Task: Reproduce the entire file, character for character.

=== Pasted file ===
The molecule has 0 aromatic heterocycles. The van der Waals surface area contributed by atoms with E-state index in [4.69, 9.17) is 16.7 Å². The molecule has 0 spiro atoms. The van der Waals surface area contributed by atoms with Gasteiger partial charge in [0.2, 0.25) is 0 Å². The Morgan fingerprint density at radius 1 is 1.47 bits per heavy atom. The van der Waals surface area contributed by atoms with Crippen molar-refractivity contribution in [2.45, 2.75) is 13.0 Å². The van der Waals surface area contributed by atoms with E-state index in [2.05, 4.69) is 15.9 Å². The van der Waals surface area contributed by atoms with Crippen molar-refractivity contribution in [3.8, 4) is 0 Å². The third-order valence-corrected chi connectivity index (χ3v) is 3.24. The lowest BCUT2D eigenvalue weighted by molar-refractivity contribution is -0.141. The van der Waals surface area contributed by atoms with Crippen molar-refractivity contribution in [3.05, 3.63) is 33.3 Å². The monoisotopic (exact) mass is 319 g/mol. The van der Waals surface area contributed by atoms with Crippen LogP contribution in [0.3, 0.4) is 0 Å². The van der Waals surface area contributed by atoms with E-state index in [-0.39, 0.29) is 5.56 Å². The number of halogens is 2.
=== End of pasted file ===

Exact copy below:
The molecule has 0 aromatic heterocycles. The van der Waals surface area contributed by atoms with E-state index in [4.69, 9.17) is 16.7 Å². The molecule has 0 spiro atoms. The van der Waals surface area contributed by atoms with Gasteiger partial charge in [0.2, 0.25) is 0 Å². The Morgan fingerprint density at radius 1 is 1.47 bits per heavy atom. The van der Waals surface area contributed by atoms with Crippen molar-refractivity contribution in [2.45, 2.75) is 13.0 Å². The van der Waals surface area contributed by atoms with E-state index in [2.05, 4.69) is 15.9 Å². The van der Waals surface area contributed by atoms with Crippen molar-refractivity contribution in [3.8, 4) is 0 Å². The third-order valence-corrected chi connectivity index (χ3v) is 3.24. The lowest BCUT2D eigenvalue weighted by molar-refractivity contribution is -0.141. The van der Waals surface area contributed by atoms with Crippen molar-refractivity contribution in [3.05, 3.63) is 33.3 Å². The monoisotopic (exact) mass is 319 g/mol. The van der Waals surface area contributed by atoms with Crippen LogP contribution in [0.3, 0.4) is 0 Å². The van der Waals surface area contributed by atoms with E-state index in [-0.39, 0.29) is 5.56 Å². The number of halogens is 2.